When charging from a regular socket, a residual current device (type B) in the electrical installation of the house is thus absolutely necessary, as it protects against DC fault currents caused by the car.

Our definite recommendation, however, is:

Even if it seems easiest at first glance to charge the electric car from a household socket with an emergency charging cable, we advise you not to do this for the reasons mentioned above. 

Even if you have integrated a residual current circuit breaker (type B) in your electrical installation, it is not 100% guaranteed that a fault in the electrical installation can be intercepted. 

Therefore, it is advisable to charge either at a public charging station or at home with a wallbox.

In terms of price, charging at home with a wallbox is the cheapest option.

If you want to install a charging station at home, you are spoilt for choice. You can pick either a stationary or a mobile wallbox that combines all the features you need.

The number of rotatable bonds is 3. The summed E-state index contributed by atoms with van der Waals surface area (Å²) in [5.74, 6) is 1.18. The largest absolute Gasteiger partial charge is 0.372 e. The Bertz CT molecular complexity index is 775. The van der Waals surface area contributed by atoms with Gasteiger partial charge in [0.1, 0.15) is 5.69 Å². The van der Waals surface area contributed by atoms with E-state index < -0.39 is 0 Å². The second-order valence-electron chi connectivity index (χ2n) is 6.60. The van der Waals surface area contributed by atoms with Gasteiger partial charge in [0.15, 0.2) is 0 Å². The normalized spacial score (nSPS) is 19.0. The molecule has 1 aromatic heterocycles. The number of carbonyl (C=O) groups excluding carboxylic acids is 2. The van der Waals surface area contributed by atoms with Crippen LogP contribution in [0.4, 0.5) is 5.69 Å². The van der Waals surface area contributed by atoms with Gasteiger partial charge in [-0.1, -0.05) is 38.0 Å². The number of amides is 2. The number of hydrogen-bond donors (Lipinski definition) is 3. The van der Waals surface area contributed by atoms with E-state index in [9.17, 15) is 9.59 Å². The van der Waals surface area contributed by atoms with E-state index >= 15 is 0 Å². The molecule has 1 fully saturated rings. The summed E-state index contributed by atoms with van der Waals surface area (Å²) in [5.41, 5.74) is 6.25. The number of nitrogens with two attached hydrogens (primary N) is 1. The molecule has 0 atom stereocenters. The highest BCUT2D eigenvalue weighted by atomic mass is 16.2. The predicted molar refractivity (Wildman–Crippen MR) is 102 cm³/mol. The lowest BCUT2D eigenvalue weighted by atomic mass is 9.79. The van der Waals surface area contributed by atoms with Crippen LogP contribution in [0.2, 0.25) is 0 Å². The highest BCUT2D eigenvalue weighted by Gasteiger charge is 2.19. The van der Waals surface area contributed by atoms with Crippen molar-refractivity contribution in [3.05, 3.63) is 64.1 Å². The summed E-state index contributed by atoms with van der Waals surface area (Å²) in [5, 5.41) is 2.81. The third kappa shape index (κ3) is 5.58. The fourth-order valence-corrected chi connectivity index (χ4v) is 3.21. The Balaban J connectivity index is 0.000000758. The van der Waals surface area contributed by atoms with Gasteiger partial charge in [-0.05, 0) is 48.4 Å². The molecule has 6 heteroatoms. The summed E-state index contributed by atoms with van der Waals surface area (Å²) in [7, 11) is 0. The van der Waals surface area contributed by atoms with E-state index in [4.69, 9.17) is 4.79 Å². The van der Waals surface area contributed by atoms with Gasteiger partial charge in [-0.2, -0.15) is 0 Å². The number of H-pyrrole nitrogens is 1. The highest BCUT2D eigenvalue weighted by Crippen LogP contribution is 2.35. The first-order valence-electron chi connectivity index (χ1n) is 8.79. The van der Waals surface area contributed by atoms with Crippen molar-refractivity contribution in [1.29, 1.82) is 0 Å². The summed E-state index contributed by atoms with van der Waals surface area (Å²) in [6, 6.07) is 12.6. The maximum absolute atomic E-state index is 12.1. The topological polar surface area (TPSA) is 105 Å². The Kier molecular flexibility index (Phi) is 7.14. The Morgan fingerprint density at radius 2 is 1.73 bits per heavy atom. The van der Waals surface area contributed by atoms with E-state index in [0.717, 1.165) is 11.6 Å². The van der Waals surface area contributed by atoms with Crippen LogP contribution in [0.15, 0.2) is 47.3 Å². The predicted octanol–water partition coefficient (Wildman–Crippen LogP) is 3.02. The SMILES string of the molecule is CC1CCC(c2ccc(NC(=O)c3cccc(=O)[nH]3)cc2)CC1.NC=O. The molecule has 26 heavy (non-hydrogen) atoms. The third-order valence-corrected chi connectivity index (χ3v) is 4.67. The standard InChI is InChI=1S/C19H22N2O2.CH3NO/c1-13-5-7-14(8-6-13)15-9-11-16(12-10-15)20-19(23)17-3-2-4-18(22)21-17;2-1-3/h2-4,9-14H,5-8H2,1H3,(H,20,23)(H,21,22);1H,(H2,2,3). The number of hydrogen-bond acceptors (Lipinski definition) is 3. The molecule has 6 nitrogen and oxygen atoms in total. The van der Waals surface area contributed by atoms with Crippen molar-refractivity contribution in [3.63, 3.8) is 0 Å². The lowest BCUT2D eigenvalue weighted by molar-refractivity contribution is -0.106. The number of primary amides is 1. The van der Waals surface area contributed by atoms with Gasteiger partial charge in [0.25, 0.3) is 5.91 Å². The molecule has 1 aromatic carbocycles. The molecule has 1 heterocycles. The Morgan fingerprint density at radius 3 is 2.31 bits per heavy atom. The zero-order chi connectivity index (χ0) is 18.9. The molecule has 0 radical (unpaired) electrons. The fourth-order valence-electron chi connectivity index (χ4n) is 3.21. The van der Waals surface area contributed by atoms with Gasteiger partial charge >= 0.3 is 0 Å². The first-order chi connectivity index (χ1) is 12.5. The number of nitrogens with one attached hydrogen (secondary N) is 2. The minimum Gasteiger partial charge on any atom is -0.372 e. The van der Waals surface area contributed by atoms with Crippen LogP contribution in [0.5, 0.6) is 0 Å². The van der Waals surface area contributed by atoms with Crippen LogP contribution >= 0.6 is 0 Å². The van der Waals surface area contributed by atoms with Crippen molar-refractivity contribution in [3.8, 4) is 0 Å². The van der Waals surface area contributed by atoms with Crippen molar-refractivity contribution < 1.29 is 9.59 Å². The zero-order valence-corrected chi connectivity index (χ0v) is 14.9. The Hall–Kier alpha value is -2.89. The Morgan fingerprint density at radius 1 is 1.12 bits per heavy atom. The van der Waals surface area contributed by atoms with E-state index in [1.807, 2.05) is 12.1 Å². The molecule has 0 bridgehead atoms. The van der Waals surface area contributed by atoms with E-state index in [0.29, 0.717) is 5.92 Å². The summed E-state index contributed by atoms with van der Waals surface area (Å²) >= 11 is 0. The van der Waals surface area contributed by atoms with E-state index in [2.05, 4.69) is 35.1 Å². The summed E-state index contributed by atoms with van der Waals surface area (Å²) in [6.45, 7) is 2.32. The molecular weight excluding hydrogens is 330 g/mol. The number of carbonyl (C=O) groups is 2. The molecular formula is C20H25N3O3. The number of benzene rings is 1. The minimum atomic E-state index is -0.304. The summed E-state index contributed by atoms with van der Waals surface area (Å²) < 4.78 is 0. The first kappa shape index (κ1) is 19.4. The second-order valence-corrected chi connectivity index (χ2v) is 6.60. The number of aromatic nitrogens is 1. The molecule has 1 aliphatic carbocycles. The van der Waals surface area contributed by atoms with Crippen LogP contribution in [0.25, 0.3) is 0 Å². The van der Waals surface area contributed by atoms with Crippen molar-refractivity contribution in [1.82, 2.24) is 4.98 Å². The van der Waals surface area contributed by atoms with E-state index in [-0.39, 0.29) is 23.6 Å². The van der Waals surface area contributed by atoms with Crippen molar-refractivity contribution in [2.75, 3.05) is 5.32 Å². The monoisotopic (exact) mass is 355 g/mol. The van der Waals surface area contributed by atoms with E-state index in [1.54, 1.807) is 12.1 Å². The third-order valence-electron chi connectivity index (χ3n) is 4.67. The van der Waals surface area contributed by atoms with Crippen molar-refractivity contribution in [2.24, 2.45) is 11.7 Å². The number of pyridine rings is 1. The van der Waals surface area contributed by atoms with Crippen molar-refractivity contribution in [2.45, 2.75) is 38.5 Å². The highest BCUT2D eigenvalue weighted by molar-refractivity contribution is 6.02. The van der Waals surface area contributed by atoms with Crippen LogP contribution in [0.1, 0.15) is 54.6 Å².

The advantage of the mobile wallbox is that you can install it yourself without having to hire an electrician. On top of that you can take the mobile charger with you on your travels. 🥳

The Better Alternative: Charging Your EV With a Wallbox

We at go-e recommend charging with a home wallbox, as it is significantly faster and, above all, safe.

In terms of price, wallboxes on the market range from 550 EUR (for charging stations without additional functions) to 1600 EUR+. 

There is a widespread opinion that high quality is expensive. But it doesn't have to be! We have managed to break this myth. 

Our go-e Charger Gemini 11 kW costs 749 EUR and, when used with the go-e Charger app, offers many comfort functions that most electric car owners would not like to miss out on.

Cost and Quality of a Wallbox

This proves that you don't have to spend a fortune to buy an EV charging station that meets your needs.

Beanstalk in background

go-e newsletter subscription

Stay informed about go-e and the latest developments and innovative solutions in e-mobility and charging technology.